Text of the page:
Living the Dream – A Photographer’s Story: Qatar

Imagine if just for once you didn’t have to stick to your usual nine-to-five job. Instead you were able to do the one job you’ve always wanted to do, but any number of things (it’s usually money) have stood in the way. This is exactly the situation I found myself in six months ago when the company I had worked at, for the last 14 years, decided to close, making everyone redundant. This decision did not come as a surprise; in fact, I had been hanging around for the last few years hoping that it would happen, as I had a plan. Fast-forward six months and I have just finished photographing the opening round of the 2014 MotoGP World Championship in Qatar. The plan is starting to unfold.

WSBK: Results from Race 2 at Misano, Italy

06/22/2009 @ 1:57 am, by Jensen Beeler6 COMMENTS

WSBK: Results from Race 2 at Misano, Italy Johnny Rea WSBK Misano Italy 560x373

World Superbike would see sunnier skies off the coast of the Adriatic Sea, and a Misano track almost completely devoid of any sign of prior rain for Race 2. Slicks would now be the order of the day, which probably came as a relief to a few riders who were less than graceful in their bike swapping in Race 1. With the change in conditions came a complete change in the racing order. Continue reading to see how Race 2 went down under the Italian sun.

At the start of Race 2 it was another Ducati fastest off the line, this time the red and white bike of Noriyuki Haga, which we have grown accustomed to seeing at the front of the pack, but was sort of a no-show in Race 1. Haga was followed by Ben Spies and Johnny Rea going into the first few turns of the race. Spies, who needed desperately to best Haga in Race 2 in order to chip away further points from the Japanese rider in the World Superbike Championship, would not be able to keep in contact with the front-runners for long.

Falling behind Rea, Smrz, and then Fabrizio, Spies was clearly having issues with his Yamaha R1. Fiddling with his controls, it became apparent the American was having clutch problems. He crossed the line to start lap 2 in 6th lace, but had dropped down to 17th by the end of the lap. After making repairs while riding the bike, it appeared Spies had fixed his slipping clutch, and was back in the hunt. Unfortunately, the front pack was long gone, and all the American could do was perform damage control.

The action of Race 2 centered around the now four bikes that had now broken away from the peloton of other competitors. Haga, Rea, Fabrizizo, Smrz, all seemed to have an equal chance of claiming Race 2 as theirs.

Haga led at first, followed by Rea, Fabrizio and Smrz, but Johnny Rea was on a charge and went past Haga at Quercia on lap 4. Each rider had a go at passing on another, but none of them seemed able to breakaway from the group. At the brink of their limits, it was finally Jakub Smrz who buckled under pressure, and fell by the wayside.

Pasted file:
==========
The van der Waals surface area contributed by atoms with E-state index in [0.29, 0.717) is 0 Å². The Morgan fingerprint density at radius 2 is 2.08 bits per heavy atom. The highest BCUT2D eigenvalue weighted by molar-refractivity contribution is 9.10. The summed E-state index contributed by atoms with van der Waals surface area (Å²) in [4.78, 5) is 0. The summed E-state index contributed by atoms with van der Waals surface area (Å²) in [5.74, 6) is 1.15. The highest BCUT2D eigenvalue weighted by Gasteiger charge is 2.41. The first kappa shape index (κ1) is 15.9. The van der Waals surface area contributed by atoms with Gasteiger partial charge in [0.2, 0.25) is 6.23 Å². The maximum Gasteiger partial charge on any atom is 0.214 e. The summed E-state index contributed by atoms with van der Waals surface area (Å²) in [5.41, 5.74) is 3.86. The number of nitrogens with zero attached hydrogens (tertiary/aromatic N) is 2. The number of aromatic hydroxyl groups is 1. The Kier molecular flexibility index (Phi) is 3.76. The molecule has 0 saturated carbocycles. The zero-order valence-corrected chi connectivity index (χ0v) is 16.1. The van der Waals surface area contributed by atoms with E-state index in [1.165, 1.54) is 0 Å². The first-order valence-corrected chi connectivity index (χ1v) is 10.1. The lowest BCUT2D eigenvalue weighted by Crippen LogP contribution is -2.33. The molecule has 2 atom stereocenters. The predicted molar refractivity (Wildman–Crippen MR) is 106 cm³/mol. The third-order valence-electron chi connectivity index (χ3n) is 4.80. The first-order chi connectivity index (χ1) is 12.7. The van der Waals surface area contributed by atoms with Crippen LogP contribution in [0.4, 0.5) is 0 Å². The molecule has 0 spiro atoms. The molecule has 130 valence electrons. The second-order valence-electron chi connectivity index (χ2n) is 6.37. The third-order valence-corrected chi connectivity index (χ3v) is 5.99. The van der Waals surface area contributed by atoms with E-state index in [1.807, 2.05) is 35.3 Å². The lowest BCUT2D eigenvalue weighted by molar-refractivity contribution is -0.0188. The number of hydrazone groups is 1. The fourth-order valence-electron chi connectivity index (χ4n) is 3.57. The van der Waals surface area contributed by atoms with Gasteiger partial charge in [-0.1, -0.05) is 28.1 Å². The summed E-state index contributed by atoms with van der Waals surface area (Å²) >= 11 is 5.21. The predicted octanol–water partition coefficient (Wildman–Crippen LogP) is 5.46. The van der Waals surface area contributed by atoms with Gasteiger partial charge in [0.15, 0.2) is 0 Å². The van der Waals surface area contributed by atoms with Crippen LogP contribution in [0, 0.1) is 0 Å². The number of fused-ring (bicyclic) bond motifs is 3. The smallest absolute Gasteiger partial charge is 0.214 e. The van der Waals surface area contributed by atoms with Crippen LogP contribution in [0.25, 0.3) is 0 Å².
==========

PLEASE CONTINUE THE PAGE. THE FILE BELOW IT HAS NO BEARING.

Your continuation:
On lap 15, Fabrizio took the first shot at Rea, diving underneath him in the Carro corner, which follows the Curvone right handers, but Rea answered back on the exit of the turn. It didn’t take but another lap to see Fabrizio make another move on Rea, this time cutting inside at the second part of the Variante del Parco chicane.

With no quick retort, Rea showed his wheel a few more times before a pass at Curvone briefly succeeded. The pair danced back and forth, one passing the other in an endless string of turns over several laps. On the second to last lap, Rea closed on Fabrizio through Tramonto and round Curvone, and waited his chance to pass into Turn 1 on the final lap. Knowing time was of the essence, Fabrizio looked for every opportunity the Czech rider would give him, prodding the Honda CBR at every corner for a chance to take back the lead.

With some masterful defensive riding, Johnny Rea went on to win his first World Superbike race, in his rookie year in the championship. Michel Fabrizio would finish second, in a well lost race, while Noriyuki Haga took the final podium spot.

Spies finished the day in 9th place, after making progress through the field after repairing his clutch. He would gain 5 points on Haga in the Championship standings, making the outing at Misano a successful one, but surely not as good of an outcome as he had hoped.

World Superbike heads to Donington next week, before taking a Summer siesta. Haga has traditionally done well at Donington Park, and Spies has raced the track as well, on the Suzuki MotoGP bike. Hopefully, this will mean more good WSBK action for us.

Results from Race 2 of World Superbike at Misano, Italy:

Pos. Num. Rider Country Bike Diff
1 65 J. Rea GBR Honda CBR1000RR -
2 84 M. Fabrizio ITA Ducati 1098R 0.063
3 41 N. Haga JPN Ducati 1098R 0.457
4 96 J. Smrz CZE Ducati 1098R 3.635
5 7 C. Checa ESP Honda CBR1000RR 4.460
6 67 S. Byrne GBR Ducati 1098R 4.538
7 66 T. Sykes GBR Yamaha YZF R1 12.679
8 91 L. Haslam GBR Honda CBR1000RR 12.763
9 19 B. Spies USA Yamaha YZF R1 13.237
10 3 M. Biaggi ITA Aprilia RSV4 Factory 14.412
11 71 Y. Kagayama JPN Suzuki GSX-R 1000 K9 20.073
12 10 F. Nieto ESP Suzuki GSX-R 1000 K9 20.239
13 56 S. Nakano JPN Aprilia RSV4 Factory 22.351
14 9 R. Kiyonari JPN Honda CBR1000RR 24.547
15 36 G. Lavilla ESP Ducati 1098R 24.696
16 111 R. Xaus ESP BMW S1000 RR 25.615
17 23 B. Parkes AUS Kawasaki ZX 10R 31.887
18 57 L. Lanzi ITA Ducati 1098R 34.751
19 11 T. Corser AUS BMW S1000 RR 38.061
20 99 L. Scassa ITA Kawasaki ZX 10R 47.717
21 14 M. Lagrive FRA Honda CBR1000RR 48.973
22 2 J. Hacking USA Kawasaki ZX 10R 51.027
23 53 A. Polita ITA Suzuki GSX-R 1000 K9 52.526
24 77 V. Iannuzzo ITA Honda CBR1000RR 57.589
25 88 R. Resch AUT Suzuki GSX-R 1000 K9 1’36.359
RET 25 D. Salom ESP Kawasaki ZX 10R 5 Laps
RET 94 D. Checa ESP Yamaha YZF R1 9 Laps
RET 15 M. Baiocco ITA Kawasaki ZX 10R 19 Laps

Comment:

  1. http://bit.ly/ZR1fz WSBK: Results from Race 2 at Misano, Italy – Asphalt & Rubber http://bit.ly/12PgpA

  2. WSBK: Results from Race 2 at Misano, Italy – Asphalt & Rubber http://bit.ly/15b0Lw

  3. WSBK: Results from Race 2 at Misano, Italy – Asphalt & Rubber http://bit.ly/9TZwd

  4. WSBK: Results from Race 2 at Misano, Italy – Asphalt & Rubber http://bit.ly/6lcGT

  5. Motor Fan says:

  6. hjworton says:

    Johnny rode like a demon. Fully deserved his win. The Ohlins made a difference. Can he be right at the front at every race from now on ? Maybe. He is fast but is a little inconsistent. I also think he needs to stay in the same team for more than one season.